Twenty-five years ago this month, the worst accident in the history of the chemical industry occurred — a leak of highly toxic methyl isocyanate (MIC) gas at a Union Carbide pesticide plant in Bhopal, India, that killed thousands of people. Industry learned many lessons; experts wrote many reports. Here, we’ll look at some of the wider lessons learned rather than the narrow points on which most reports concentrated.
The story started in 1974, 10 years before Bhopal, when a large leak of hydrocarbon exploded at a Nypro (UK) plant at Flixborough, U.K., killing 28 people. The leak was large because only 6% of the hydrocarbon fed to the plant was converted; 94% had to be recovered and repeatedly recycled. The most important recommendation made afterward was that we should look for ways to reduce the amount of hazardous materials in a plant, a process called intensification or minimization. The slogan was: “What you don’t have can’t leak.” This thought didn’t occur to most commentators or the official inquiry. Reducing inventory in the Flixborough process isn’t easy. One company started but then abandoned a research project after realizing there was excess capacity in the process, a stage in manufacture of nylon.
The Bhopal disaster wouldn’t have occurred if the plant managers had known about and then adhered to the recommendation made after Flixborough. MIC wasn’t a raw material or product but an intermediate. Storing it was convenient but nonessential. It could have been used as it was made — then the worst leak would have been a few kilograms from a broken pipe rather than a hundred tons from a tank. This time the chemical industry paid attention; within a year many companies had reduced or eliminated their hazardous intermediates stocks and used the materials as they made them.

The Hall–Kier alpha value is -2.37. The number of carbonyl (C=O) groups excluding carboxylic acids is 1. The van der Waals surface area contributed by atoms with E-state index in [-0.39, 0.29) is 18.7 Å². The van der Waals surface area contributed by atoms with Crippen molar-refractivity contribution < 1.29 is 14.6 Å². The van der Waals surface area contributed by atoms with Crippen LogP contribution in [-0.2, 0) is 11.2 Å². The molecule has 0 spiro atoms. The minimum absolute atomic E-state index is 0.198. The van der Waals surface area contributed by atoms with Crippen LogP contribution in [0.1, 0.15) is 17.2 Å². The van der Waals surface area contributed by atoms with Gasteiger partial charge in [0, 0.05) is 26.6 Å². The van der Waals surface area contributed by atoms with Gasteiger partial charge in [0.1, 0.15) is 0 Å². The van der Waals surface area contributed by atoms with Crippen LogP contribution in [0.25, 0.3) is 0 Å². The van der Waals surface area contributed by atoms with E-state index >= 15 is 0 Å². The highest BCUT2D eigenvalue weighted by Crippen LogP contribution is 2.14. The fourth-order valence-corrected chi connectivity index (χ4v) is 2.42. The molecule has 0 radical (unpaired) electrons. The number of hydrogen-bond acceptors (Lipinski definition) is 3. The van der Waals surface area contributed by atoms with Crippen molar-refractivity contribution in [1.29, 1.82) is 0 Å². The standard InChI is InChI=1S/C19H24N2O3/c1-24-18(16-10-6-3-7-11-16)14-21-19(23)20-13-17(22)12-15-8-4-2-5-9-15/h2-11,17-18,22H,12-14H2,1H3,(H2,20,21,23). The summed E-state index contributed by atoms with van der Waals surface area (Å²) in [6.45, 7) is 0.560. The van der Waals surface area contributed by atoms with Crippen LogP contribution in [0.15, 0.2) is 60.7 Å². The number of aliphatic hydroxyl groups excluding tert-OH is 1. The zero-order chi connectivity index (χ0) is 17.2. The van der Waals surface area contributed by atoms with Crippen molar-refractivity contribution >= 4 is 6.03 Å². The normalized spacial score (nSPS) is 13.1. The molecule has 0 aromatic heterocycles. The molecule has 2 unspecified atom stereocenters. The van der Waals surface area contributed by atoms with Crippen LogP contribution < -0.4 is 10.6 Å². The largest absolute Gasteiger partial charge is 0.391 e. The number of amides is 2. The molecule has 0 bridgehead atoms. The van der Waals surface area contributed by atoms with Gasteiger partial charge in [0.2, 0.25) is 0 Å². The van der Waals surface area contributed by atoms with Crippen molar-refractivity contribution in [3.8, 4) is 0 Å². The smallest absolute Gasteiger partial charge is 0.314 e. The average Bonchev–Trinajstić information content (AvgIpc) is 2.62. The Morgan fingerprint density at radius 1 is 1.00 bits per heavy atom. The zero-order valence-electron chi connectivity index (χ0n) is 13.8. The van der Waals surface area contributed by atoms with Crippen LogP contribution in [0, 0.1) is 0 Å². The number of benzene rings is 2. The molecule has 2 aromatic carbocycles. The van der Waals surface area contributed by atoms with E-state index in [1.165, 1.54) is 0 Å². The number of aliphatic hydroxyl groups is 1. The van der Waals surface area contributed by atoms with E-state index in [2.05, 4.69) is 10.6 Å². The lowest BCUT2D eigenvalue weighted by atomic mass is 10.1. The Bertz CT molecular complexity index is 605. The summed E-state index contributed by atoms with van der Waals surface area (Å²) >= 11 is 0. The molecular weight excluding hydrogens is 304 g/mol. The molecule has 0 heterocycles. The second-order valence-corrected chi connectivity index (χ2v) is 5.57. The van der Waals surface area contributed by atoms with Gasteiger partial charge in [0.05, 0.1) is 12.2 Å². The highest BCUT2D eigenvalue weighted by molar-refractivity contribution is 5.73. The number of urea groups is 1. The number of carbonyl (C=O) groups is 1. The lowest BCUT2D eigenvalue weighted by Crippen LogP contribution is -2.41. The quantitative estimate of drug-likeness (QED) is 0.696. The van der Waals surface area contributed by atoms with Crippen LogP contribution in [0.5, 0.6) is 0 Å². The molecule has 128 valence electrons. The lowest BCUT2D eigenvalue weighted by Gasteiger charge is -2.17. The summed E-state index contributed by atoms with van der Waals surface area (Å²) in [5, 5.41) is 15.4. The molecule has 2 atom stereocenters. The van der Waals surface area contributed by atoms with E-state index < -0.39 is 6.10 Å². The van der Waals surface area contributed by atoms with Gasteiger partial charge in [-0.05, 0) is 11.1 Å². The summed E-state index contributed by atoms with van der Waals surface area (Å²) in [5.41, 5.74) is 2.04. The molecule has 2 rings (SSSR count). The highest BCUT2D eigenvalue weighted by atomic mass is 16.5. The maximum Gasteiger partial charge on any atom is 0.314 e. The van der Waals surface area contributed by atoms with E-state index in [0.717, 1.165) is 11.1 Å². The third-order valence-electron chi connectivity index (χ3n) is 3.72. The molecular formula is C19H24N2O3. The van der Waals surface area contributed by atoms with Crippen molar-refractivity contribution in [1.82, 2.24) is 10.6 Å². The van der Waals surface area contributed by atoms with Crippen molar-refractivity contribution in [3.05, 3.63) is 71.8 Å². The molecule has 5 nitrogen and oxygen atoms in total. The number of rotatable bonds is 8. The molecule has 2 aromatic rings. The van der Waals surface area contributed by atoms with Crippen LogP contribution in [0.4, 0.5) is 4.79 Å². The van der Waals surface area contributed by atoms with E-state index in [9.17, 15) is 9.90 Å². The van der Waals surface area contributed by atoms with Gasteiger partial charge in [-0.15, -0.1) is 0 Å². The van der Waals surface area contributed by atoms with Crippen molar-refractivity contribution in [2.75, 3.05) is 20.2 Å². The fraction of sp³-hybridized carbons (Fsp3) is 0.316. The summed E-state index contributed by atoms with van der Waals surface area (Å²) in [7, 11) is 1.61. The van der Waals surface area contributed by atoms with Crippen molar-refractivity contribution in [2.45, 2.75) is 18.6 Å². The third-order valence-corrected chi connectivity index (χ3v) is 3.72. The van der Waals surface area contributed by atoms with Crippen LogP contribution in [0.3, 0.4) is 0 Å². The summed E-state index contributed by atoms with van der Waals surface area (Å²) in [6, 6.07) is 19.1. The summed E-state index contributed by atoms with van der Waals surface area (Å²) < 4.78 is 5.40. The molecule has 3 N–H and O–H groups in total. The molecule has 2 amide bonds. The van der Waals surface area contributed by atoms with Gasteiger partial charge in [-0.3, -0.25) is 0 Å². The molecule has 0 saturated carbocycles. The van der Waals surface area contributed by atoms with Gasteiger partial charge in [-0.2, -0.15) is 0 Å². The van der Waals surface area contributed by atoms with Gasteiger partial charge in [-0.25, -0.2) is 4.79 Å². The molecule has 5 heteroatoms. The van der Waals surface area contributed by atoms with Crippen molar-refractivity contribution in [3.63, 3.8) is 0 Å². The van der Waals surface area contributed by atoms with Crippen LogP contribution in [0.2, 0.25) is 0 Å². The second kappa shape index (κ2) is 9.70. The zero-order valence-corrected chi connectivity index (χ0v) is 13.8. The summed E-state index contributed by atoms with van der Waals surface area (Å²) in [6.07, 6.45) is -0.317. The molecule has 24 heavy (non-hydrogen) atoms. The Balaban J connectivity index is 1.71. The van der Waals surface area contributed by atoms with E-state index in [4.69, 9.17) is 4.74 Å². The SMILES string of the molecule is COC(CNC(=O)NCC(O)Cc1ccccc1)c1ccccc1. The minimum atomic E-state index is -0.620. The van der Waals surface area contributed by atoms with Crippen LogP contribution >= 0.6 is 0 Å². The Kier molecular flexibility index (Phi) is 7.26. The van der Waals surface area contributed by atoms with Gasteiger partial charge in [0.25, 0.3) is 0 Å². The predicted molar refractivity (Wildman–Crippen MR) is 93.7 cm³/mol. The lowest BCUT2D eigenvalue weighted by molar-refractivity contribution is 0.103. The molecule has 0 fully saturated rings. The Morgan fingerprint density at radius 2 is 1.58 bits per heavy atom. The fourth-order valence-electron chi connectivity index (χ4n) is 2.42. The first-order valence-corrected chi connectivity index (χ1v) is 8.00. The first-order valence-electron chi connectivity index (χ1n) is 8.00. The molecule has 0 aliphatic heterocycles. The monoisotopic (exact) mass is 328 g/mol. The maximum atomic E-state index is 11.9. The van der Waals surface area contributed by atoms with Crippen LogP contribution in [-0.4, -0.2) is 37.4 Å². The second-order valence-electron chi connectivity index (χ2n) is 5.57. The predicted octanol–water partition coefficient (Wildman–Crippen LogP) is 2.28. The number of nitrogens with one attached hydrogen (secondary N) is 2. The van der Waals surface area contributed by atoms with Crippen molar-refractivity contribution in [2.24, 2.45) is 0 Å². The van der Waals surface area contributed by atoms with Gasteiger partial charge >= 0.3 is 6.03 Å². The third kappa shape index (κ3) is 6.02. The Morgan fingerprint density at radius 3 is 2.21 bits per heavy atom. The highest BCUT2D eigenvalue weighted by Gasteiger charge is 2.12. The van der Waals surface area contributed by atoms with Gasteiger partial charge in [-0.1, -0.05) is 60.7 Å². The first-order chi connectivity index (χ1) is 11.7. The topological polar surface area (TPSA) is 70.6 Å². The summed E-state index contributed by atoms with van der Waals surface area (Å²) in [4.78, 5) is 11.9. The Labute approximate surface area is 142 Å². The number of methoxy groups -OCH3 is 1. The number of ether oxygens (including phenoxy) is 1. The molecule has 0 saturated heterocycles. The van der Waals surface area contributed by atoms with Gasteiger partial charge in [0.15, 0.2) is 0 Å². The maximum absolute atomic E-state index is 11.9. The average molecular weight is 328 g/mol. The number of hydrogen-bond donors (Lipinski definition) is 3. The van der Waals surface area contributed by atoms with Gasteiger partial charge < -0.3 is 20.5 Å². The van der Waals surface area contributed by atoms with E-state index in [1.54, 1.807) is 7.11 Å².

The “Don’t Have” concept can be applied more widely. If chemicals we don’t have can’t leak, people who aren’t there can’t be injured or killed. The human toll at Bhopal was so high because a shanty town had grown up near the plant. It’s difficult in a country like India to control development but necessary nevertheless to prevent people from living too close to hazardous sites.
A 2005 explosion at a BP refinery in Texas City, Texas, killed 15 people and harmed 170. One reason for the large number of deaths and injuries was that temporary buildings used by maintenance workers were close to the explosion site. If the buildings had been placed further away from equipment containing hazardous materials — a recommendation that often has been made — the toll would have been lower.
Similarly, if no buildings are nearby, they can’t be damaged or destroyed by explosions. The worst peacetime explosion in England occurred at Buncefield in 2005 when gasoline overflowed though the vent at the top of a large storage tank. The ensuing explosion extensively damaged the storage area and a large number of offices and small factories on an adjoining site.
The underlying cause of Buncefield was that all the people and organizations involved in design, operations and maintenance were unaware of similar explosions in Newark, N.J., in 1983 [1,2,3], St. Herblain, France, in 1991 , Naples, Italy, in 1995 , and elsewhere (other incidents easily can be found by googling “gasoline spill”). They believed cold gasoline couldn’t explode in open air. The group of oil companies that owned the storage depot claimed an explosion of cold gasoline in open air never before had occurred. Damage at Buncefield, however, was more extensive than at Newark and elsewhere.